Dev Kit Weekly: Digilent CORA Z7

March 31, 2023




Digilent’s Cora Z7-07S is a development board leveraging a Xilinx Zynq-7000 series programmable SoC, which makes use of Arm’s CoreSight Architecture with a combination of a single-core ARM Cortex-A9 processor with a 28nm Xilinx Artix 7 based FPGA for optimized flexibility.

The 667MHz Zynq processor’s 21,000 logic cells and 14,400 thousand LUTs are housed within 3600 programmable logic slices, 60 digital signal processing slices, and 225 KB of block RAM with an additional 512 MB of DDR3 via 16-bit bus. Speaking of, there’s also a DDR3 memory controller with eight DMA channels and four high-performance AXI3 Slave ports. And speaking of controllers (ashamed smirk), the Zynq includes both high- and low-bandwidth peripheral controllers from 1G Ethernet and USB 2.0 to UART and SPI. The Cora Z7 is programmable through the on-chip JTAG and microSD card slot.

The Cora Z7 also provides multiple options for extending available I/O options, including two peripheral module (or Pmod) connectors to extend total FPGA I/O availability to 16; an unloaded expansion header for 12 more FPGA digital I/O; and an Arduino chipKIT Shield connector, which would add an additional 49 FPGA digital I/O options. The chipKIT Shield connector would also enable 6 single-ended zero to 3.3V analog inputs or 8 differential zero to 1V analog inputs to XADC.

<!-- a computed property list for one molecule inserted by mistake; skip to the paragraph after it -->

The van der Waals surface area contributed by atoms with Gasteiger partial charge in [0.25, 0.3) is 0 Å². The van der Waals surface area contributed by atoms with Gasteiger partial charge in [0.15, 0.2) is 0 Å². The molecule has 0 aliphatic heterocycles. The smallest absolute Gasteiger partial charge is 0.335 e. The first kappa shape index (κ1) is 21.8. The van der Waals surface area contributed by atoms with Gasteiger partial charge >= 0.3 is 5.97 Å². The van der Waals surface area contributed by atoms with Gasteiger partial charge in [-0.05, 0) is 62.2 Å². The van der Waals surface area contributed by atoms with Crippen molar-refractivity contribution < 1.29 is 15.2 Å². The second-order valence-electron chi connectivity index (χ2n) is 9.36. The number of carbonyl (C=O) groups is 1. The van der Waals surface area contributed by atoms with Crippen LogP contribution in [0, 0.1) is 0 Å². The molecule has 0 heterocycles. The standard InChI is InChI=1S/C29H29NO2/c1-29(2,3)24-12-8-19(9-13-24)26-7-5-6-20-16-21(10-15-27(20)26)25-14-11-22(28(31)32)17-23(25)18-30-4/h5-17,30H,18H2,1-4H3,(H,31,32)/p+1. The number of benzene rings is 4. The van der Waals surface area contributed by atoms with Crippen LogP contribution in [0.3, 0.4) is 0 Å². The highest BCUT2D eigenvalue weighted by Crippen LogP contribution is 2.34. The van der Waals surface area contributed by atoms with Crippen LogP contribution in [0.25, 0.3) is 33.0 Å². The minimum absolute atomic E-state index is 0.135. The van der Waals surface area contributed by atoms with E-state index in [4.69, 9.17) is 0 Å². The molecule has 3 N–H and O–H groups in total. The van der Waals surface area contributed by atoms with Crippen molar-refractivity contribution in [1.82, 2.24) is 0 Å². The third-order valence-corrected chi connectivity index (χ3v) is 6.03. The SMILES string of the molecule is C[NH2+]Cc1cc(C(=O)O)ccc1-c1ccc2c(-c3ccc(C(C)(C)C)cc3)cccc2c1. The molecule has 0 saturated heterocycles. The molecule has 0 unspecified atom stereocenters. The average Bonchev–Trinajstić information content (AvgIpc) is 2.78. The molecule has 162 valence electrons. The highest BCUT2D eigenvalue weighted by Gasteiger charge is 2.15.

All these features, connectors, etc. make the programmable Cora Z7 a very flexible development board that can be implemented in a pretty wide range of embedded applications. But there are a couple things this kit in particular will be especially good for. The Zynq 7000 processor on-board is often used, according to AMD Xilinx, in applications like ADAS, machine vision, professional cameras, medical endoscopes.

The Cora Z7 comes with access to AMD Xilinx’s Vivado ML SDK, designed for synthesis and analysis of hardware description language (HDL) designs. The latest version of Vivado has introduced new machine learning algorithms like intelligent design runs, ML-based logic optimization, and congestion and delay estimation — all of which can help speed up design closure. The SDK is also delivering an average 10% improvement on quality of results for complex designs (with a peak improvement of 50%) over the Vivado HLx Edition.

Seems like a pretty handy little board, doesn’t it? Definitely something useful to have on hand if you’re working on machine learning/vision projects that require lots of flexibility and efficiency.

Now, Digilent’s Cora Z7 development board is, as of now, out of stock on major distributor websites and Digilent itself until at least August of this year. If you don’t mind waiting until then to get your hands on one, it’ll only cost $149. But if you want one of these right now sooner, you can always enter this week’s raffle, linked below, for a chance to win one for free.

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